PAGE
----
More US Workers Receiving Health Insurance Through Their Employers Again

More US Workers Receiving Health Insurance Through Their Employers Again

The latest data from the Labor Department shows that the percentage of private sector employees in the US offered health insurance through their employer rose from 67 percent in 2017 to 69 percent this year, the Wall Street Journal reported earlier this month. This figure had dwindled from 71 percent in 2010, when the department began conducting this survey, and this latest uptick represents the first year-over-year increase since 2012.

The Labor Department report showed that 86 percent of full-time private sector employees were offered health benefits, along with 21 percent of part-timers. Union members were significantly more likely to be offered these benefits (94 percent) than non-union employees (66 percent). Of those private sector employees offered medical benefits, 72 percent chose to take advantage of them.

Smaller employers, who are not required to offer health insurance under the Affordable Care Act, had driven most of the decline over the past eight years: Among organizations with fewer than 50 people, 51 percent offered health insurance to their employees in 2018 compared to 55 percent in 2010. Large businesses, with over 500 workers, have been more consistent in offering these benefits, with the percentage of large employers providing health insurance hovering near 90 percent since 2010.

The ACA mandates that organizations with 50 or more full-time equivalent employees offer at least a minimum standard of health benefits to employees working 30 or more hours a week, or pay a penalty of $2,000 per employee. Most large businesses already offered medical benefits before the ACA took effect and continued to do so, but some mid-sized employers have chosen to pay the penalty instead, as the cost of covering their employees would be greater, Paul Fronstin, director of the Health Research and Education Program at the Employee Benefit Research Institute, told the Journal.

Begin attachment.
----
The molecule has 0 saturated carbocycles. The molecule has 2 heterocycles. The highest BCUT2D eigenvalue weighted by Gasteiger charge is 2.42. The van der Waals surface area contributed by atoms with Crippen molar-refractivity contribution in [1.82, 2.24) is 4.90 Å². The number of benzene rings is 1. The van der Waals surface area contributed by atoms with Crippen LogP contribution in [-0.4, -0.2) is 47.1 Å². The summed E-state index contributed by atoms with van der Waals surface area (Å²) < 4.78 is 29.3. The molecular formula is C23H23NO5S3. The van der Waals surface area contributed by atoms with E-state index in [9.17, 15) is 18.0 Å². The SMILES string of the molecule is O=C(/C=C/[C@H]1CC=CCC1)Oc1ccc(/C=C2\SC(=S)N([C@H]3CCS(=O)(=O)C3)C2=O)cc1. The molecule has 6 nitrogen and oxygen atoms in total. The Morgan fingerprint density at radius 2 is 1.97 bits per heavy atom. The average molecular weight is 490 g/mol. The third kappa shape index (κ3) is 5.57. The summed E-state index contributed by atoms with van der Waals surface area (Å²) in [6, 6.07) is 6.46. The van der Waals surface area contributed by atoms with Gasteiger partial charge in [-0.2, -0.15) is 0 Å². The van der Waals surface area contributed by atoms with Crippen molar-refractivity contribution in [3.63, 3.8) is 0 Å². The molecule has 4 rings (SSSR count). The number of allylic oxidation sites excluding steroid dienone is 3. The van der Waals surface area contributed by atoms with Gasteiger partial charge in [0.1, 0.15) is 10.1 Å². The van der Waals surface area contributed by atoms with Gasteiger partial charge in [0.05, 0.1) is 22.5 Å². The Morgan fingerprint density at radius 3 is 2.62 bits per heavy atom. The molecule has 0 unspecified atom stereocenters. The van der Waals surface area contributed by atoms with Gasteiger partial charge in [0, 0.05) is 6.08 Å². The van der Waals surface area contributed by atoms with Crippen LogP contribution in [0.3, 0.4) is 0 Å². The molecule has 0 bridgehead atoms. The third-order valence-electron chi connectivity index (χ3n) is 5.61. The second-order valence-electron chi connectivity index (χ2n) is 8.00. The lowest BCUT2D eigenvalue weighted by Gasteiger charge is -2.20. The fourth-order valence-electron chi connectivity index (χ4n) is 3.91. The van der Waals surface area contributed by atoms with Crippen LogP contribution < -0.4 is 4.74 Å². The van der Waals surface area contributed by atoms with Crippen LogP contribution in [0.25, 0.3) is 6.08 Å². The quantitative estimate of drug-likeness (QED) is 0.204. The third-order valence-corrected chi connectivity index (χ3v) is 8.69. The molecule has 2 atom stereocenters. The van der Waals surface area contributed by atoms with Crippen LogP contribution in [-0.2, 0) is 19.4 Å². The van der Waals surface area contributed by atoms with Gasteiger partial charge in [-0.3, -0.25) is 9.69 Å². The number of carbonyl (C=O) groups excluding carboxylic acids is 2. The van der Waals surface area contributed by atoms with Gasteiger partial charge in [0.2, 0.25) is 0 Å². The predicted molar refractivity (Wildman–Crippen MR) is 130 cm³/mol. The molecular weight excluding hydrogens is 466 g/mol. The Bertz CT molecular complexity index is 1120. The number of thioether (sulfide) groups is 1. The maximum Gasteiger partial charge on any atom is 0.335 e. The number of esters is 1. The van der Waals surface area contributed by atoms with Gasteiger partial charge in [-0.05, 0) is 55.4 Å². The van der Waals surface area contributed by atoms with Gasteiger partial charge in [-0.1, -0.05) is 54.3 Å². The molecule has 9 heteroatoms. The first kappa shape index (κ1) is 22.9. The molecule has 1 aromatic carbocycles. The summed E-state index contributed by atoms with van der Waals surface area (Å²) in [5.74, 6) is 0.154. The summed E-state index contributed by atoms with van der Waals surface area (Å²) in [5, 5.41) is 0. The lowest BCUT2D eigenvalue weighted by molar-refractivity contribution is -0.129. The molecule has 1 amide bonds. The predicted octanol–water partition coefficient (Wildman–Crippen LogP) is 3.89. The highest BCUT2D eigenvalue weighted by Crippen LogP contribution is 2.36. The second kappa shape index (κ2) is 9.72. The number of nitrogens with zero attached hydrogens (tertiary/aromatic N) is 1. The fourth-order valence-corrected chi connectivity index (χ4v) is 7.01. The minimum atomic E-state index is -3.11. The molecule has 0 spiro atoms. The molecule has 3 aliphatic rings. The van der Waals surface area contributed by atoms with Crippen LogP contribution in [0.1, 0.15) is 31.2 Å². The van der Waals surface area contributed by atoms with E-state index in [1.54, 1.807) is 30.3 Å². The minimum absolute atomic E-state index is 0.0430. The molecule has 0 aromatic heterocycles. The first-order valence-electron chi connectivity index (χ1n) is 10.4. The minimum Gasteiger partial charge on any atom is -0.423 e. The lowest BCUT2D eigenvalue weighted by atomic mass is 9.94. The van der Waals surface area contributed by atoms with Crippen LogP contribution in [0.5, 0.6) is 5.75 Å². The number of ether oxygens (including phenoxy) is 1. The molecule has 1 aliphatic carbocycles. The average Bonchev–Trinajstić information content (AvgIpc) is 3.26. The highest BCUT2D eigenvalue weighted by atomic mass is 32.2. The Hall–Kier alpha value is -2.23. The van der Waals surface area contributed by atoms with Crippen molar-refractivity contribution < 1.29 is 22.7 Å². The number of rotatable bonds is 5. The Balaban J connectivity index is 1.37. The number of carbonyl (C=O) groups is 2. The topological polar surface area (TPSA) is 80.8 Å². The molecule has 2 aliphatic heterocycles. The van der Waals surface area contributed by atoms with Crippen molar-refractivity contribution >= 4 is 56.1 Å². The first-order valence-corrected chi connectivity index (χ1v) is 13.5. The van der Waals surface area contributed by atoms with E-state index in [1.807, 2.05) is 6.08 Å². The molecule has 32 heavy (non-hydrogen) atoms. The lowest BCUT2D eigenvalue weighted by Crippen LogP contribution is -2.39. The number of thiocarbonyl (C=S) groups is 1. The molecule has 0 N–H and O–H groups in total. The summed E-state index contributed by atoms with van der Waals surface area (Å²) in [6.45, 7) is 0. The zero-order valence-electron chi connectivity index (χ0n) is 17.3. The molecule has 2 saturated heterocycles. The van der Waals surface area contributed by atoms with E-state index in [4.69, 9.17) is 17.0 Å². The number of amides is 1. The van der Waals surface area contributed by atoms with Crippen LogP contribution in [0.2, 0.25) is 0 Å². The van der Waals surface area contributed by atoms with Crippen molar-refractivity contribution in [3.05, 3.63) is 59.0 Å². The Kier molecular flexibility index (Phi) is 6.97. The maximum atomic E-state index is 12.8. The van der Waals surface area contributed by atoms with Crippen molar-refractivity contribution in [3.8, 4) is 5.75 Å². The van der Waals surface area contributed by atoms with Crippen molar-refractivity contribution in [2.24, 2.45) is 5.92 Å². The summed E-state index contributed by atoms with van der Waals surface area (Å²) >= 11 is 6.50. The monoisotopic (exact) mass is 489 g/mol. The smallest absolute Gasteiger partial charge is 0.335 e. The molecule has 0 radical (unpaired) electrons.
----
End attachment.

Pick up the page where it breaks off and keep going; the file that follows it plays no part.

Health care costs have been rising in the US over the past few years, prompting many employers to look for ways to cut down the cost of providing employee health benefits, whether by passing more of these costs on to employees or by pursuing self-funded or value-based health care schemes instead of traditional group health insurance.

These cost increases are driven partly by natural factors like an aging population, but government actions have also had a significant impact. To compensate insurers for the cost of meeting higher regulatory standards with regard to minimum coverage requirements and pre-existing conditions, the ACA included billions of dollars in reinsurance funding to help insurance plans cover high-cost patients, referred to as cost-sharing reduction (CSR) subsidies. President Donald Trump ordered the end of CSR payments last year, throwing into doubt the long-term sustainability of the health insurance markets established by the ACA.

Congress declined to fund these subsidies in the spending bill passed earlier this year, which also zeroed out the tax penalty levied on Americans who fail to obtain health insurance coverage, effectively ending the ACA’s controversial individual mandate. Meanwhile, the Trump administration is also expected to suspend risk-adjustment payments to insurers this fall. These changes to the regulatory architecture of the ACA are expected to drive insurance premiums higher next year in both the individual and group health insurance markets.

On the other hand, the US labor market is the tightest it has been in nearly two decades, which means employees have more power in the job market and employers have to work harder to attract and retain them. Businesses with 50 to 499 workers accounted for most of the increase in health insurance offerings this year, which might reflect these employers’ need to compete with larger firms for talent.

Labor market dynamics are likely driving new growth in employer-provided health insurance even as costs rise, Glassdoor’s chief economist Andrew Chamberlain told the Journal. A recent survey from Glassdoor indicated that 63 percent of US job seekers consider benefits one of their top considerations in researching prospective jobs. At CEB, now Gartner, our Global Talent Monitor data shows that health benefits are a uniquely important driver of attraction in the US, with over 43 percent of US candidates naming it among their top five attributes when considering an employer, compared to 19 percent worldwide.